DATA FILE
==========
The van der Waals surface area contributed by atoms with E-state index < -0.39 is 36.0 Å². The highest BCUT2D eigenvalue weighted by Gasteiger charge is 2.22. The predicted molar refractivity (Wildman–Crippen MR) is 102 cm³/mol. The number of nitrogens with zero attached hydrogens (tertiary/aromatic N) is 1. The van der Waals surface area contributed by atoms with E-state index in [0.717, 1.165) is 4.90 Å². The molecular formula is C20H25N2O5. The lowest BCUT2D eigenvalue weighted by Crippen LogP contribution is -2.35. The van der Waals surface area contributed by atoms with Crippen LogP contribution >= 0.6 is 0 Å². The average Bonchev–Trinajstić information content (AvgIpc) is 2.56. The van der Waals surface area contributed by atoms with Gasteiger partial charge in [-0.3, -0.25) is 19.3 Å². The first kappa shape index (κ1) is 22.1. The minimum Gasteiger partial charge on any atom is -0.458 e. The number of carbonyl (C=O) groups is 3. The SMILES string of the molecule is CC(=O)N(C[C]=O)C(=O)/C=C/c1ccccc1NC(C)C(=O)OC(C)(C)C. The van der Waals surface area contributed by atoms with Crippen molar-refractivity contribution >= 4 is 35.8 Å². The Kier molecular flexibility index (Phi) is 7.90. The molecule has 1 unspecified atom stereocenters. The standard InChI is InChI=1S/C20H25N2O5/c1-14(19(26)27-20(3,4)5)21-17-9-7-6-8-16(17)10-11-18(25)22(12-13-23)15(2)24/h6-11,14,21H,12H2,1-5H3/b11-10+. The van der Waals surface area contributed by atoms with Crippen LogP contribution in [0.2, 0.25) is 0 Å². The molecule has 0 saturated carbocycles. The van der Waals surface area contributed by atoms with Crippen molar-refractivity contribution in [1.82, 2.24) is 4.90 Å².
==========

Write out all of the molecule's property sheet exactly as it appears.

The van der Waals surface area contributed by atoms with E-state index < -0.39 is 36.0 Å². The highest BCUT2D eigenvalue weighted by Gasteiger charge is 2.22. The predicted molar refractivity (Wildman–Crippen MR) is 102 cm³/mol. The number of nitrogens with zero attached hydrogens (tertiary/aromatic N) is 1. The van der Waals surface area contributed by atoms with E-state index in [0.717, 1.165) is 4.90 Å². The molecular formula is C20H25N2O5. The lowest BCUT2D eigenvalue weighted by Crippen LogP contribution is -2.35. The van der Waals surface area contributed by atoms with Crippen LogP contribution >= 0.6 is 0 Å². The average Bonchev–Trinajstić information content (AvgIpc) is 2.56. The van der Waals surface area contributed by atoms with Gasteiger partial charge in [-0.3, -0.25) is 19.3 Å². The first kappa shape index (κ1) is 22.1. The minimum Gasteiger partial charge on any atom is -0.458 e. The number of carbonyl (C=O) groups is 3. The SMILES string of the molecule is CC(=O)N(C[C]=O)C(=O)/C=C/c1ccccc1NC(C)C(=O)OC(C)(C)C. The van der Waals surface area contributed by atoms with Crippen molar-refractivity contribution >= 4 is 35.8 Å². The Kier molecular flexibility index (Phi) is 7.90. The molecule has 1 unspecified atom stereocenters. The standard InChI is InChI=1S/C20H25N2O5/c1-14(19(26)27-20(3,4)5)21-17-9-7-6-8-16(17)10-11-18(25)22(12-13-23)15(2)24/h6-11,14,21H,12H2,1-5H3/b11-10+. The van der Waals surface area contributed by atoms with Crippen LogP contribution in [0.2, 0.25) is 0 Å². The molecule has 0 saturated carbocycles. The van der Waals surface area contributed by atoms with Crippen molar-refractivity contribution in [1.82, 2.24) is 4.90 Å².